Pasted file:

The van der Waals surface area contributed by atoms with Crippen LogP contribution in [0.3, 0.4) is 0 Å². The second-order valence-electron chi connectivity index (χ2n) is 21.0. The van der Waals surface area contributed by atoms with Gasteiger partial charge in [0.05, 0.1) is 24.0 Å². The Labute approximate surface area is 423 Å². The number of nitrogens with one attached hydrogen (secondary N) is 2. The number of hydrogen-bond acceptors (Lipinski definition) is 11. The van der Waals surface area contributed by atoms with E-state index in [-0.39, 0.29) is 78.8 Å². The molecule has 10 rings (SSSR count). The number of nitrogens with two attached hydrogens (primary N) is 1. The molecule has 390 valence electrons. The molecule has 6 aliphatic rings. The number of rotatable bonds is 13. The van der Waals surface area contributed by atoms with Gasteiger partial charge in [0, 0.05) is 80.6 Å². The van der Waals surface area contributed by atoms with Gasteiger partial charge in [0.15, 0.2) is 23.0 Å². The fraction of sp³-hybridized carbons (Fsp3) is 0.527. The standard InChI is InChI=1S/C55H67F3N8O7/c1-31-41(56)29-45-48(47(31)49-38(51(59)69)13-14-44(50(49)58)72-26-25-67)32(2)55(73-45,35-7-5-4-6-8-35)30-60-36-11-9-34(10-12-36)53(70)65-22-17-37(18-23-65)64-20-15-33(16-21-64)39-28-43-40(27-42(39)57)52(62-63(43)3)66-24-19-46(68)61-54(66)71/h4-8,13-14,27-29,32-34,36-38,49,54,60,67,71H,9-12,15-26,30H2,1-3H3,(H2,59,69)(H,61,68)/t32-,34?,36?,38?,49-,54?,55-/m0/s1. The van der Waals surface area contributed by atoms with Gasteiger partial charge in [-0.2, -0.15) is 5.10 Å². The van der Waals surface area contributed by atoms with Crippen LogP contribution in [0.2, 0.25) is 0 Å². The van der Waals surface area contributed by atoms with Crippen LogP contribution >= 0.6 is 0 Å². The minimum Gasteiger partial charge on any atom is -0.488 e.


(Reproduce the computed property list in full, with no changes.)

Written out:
The van der Waals surface area contributed by atoms with Crippen LogP contribution in [0.3, 0.4) is 0 Å². The second-order valence-electron chi connectivity index (χ2n) is 21.0. The van der Waals surface area contributed by atoms with Gasteiger partial charge in [0.05, 0.1) is 24.0 Å². The Labute approximate surface area is 423 Å². The number of nitrogens with one attached hydrogen (secondary N) is 2. The number of hydrogen-bond acceptors (Lipinski definition) is 11. The van der Waals surface area contributed by atoms with E-state index in [-0.39, 0.29) is 78.8 Å². The molecule has 10 rings (SSSR count). The number of nitrogens with two attached hydrogens (primary N) is 1. The molecule has 390 valence electrons. The molecule has 6 aliphatic rings. The number of rotatable bonds is 13. The van der Waals surface area contributed by atoms with Gasteiger partial charge in [0, 0.05) is 80.6 Å². The van der Waals surface area contributed by atoms with Gasteiger partial charge in [0.15, 0.2) is 23.0 Å². The fraction of sp³-hybridized carbons (Fsp3) is 0.527. The standard InChI is InChI=1S/C55H67F3N8O7/c1-31-41(56)29-45-48(47(31)49-38(51(59)69)13-14-44(50(49)58)72-26-25-67)32(2)55(73-45,35-7-5-4-6-8-35)30-60-36-11-9-34(10-12-36)53(70)65-22-17-37(18-23-65)64-20-15-33(16-21-64)39-28-43-40(27-42(39)57)52(62-63(43)3)66-24-19-46(68)61-54(66)71/h4-8,13-14,27-29,32-34,36-38,49,54,60,67,71H,9-12,15-26,30H2,1-3H3,(H2,59,69)(H,61,68)/t32-,34?,36?,38?,49-,54?,55-/m0/s1. The van der Waals surface area contributed by atoms with Gasteiger partial charge in [-0.2, -0.15) is 5.10 Å². The van der Waals surface area contributed by atoms with Crippen LogP contribution in [0.2, 0.25) is 0 Å². The van der Waals surface area contributed by atoms with Crippen LogP contribution >= 0.6 is 0 Å². The minimum Gasteiger partial charge on any atom is -0.488 e.